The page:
Oregon jury awards man 1.4 million from landlord who stole his cat
This story is wild. So, in 2017, a Portland man named Joshua Smith was leaving an addiction recovery meeting when he saw a stray tabby cat in the parking lot and took the cat home. The cat was starving and had a swollen eye. Joshua named the cat Frank and loved him very much. Then, two years later in 2019, his landlord went into his apartment without notifying Joshua, which is illegal, and abducted Frank the cat. There was allegedly a no pets policy, though Joshua’s attorney says he couldn’t find any such policy or property rule in writing. The landlord claims he had his girlfriend drop Frank off at a shelter, where they checked his microchip and he was reunited with his previous owners (I do not buy this, I have to say). A neighbor saw Frank being abducted and told Joshua about it. So Joshua took the landlord to court, and won a hell of a payout, $1.375 million. Good. Kidnapping somebody’s pet is a demented thing to do, regardless of any “lease violations.”
An Oregon man’s dogged search for the truth has left him nearly $1.4 million richer.
Joshua Smith was forlorn when his feline sidekick, Frank, mysteriously disappeared.
But Smith sported a Cheshire cat smile this week after a Multnomah County Circuit Court jury deliberated less than two hours before awarding him $1.375 million for the loss of his 3-year-old tabby, oregonlive.com reported.
Smith had previously sued, claiming his landlord had “catnapped” the furball.
“The jury’s message should be loud and clear to landlords,” said purr-suasive attorney Michael Fuller, who won the case. “You need to respect the rights of tenants, especially when it comes to pets.”
The rags to riches tale began when Smith, 41, encountered the apparent alley cat on the street in 2017 and welcomed him into the humble room he rented at a drug recovery group home in Portland, court records show.
Smith returned home on April 29, 2019, and found Frank had mysteriously vanished. He sued his landlord, Devon Andrade, and the recovery house business, Pinestreet LLC, days later, the outlet reported.
As the fur flew in court, landlord Andrade fessed up that he filched Frank, saying it was a violation of Smith’s lease to have a pet, the media report said. The heartless landlord owned up and said he got his girlfriend to drop Frank off at a local shelter.
“It turned out that the people on the jury were also animal lovers,” said Fuller.
While Smith won beaucoup bucks in court, he didn’t get Frank back. Veterinarians found a microchip in the cat and returned him to his original owner.
[From The New York Post]
I couldn’t find more info about the case besides this article from four years ago here. Basically Joshua’s argument was that he was devastated by the loss of Frank the cat and was originally suing his landlord for $250K for emotional distress and violating entry laws. I’m guessing that the remaining amount is punitive damages that will go the state. Pets are great across the board but I think they can be so supportive for people in addiction recovery. Joshua says in that article linked above, “He was the only thing that loved me at the time. Girlfriends come and go. Friends come and go. Frank’s been the one constant in my life.” And even if Frank had previous owners, he clearly loved Joshua a great deal.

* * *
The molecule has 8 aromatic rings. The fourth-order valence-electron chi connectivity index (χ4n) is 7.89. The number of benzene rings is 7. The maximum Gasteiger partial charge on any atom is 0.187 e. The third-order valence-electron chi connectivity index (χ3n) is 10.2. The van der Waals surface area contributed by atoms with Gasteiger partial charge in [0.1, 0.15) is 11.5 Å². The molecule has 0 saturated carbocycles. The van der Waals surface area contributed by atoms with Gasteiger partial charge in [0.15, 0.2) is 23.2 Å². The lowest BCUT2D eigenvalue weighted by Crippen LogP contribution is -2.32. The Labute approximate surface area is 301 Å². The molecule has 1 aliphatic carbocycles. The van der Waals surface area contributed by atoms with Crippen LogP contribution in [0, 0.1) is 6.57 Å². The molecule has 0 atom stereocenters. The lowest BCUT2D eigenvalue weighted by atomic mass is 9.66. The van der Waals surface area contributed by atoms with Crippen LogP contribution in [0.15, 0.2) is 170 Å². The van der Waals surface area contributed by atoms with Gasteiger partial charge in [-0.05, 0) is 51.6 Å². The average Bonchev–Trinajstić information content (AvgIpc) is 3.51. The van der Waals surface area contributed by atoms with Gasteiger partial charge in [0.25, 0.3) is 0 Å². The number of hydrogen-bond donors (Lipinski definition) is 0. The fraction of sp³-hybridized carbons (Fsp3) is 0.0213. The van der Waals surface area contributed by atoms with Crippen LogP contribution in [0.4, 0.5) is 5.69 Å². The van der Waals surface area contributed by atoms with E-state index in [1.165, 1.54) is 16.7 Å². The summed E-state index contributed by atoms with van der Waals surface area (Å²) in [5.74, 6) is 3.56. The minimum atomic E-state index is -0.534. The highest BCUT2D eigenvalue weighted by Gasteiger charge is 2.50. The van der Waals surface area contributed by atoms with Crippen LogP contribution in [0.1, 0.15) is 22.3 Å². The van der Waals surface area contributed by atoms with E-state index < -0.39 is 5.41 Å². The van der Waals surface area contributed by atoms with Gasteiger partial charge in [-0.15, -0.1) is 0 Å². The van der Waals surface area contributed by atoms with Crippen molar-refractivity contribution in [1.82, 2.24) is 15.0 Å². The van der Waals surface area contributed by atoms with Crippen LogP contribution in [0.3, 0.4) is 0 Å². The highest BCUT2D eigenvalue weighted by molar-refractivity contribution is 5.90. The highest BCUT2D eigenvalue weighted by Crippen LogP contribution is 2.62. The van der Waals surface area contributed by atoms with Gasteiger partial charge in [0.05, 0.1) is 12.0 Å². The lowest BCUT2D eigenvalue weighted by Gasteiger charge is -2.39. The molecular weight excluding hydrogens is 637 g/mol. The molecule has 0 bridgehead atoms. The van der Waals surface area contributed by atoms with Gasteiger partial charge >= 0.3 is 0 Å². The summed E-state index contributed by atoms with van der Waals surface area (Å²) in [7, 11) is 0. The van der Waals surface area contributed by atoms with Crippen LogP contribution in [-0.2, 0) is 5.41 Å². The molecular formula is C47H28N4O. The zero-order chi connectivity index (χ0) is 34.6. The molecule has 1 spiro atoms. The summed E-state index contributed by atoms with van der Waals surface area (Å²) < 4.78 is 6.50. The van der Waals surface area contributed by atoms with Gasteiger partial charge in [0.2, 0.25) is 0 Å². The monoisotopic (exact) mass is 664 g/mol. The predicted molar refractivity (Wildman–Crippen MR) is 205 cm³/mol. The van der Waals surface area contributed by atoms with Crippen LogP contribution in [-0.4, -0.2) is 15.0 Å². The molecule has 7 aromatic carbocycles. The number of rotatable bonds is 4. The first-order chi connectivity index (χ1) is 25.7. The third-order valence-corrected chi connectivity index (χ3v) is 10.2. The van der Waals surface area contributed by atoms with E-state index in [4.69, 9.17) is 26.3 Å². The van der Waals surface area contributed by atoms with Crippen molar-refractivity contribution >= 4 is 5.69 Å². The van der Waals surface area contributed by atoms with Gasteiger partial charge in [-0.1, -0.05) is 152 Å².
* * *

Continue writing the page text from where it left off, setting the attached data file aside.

Cats choose their people. When I was in high school, there was a cat in my best friends’ neighborhood who had essentially been abandoned by his owners once they got a dog. Bruce was a giant, fluffy, friendly orange tabby who was always wandering down the street looking for attention. I would always pet him, and my friend’s family started feeding him on their patio. One day as I was leaving my friend’s house, Bruce just jumped into my open car door and sat on the passenger seat. I knew what that meant. I drove home with him and took him inside. I just told my mom, “this is our cat now. We have been chosen.” (She understood. She knows that’s what cats do.) Bruce was our boy from that point forward. Frank the cat chose to be Joshua’s companion, and it’s enraging that his landlord would just abduct the cat instead of having a conversation with him about violating the lease or trying to work out an agreement with pet rent or something. I really hope that Frank is okay and that his previous owners love him as much as Joshua did.
evidence photos via PageSix
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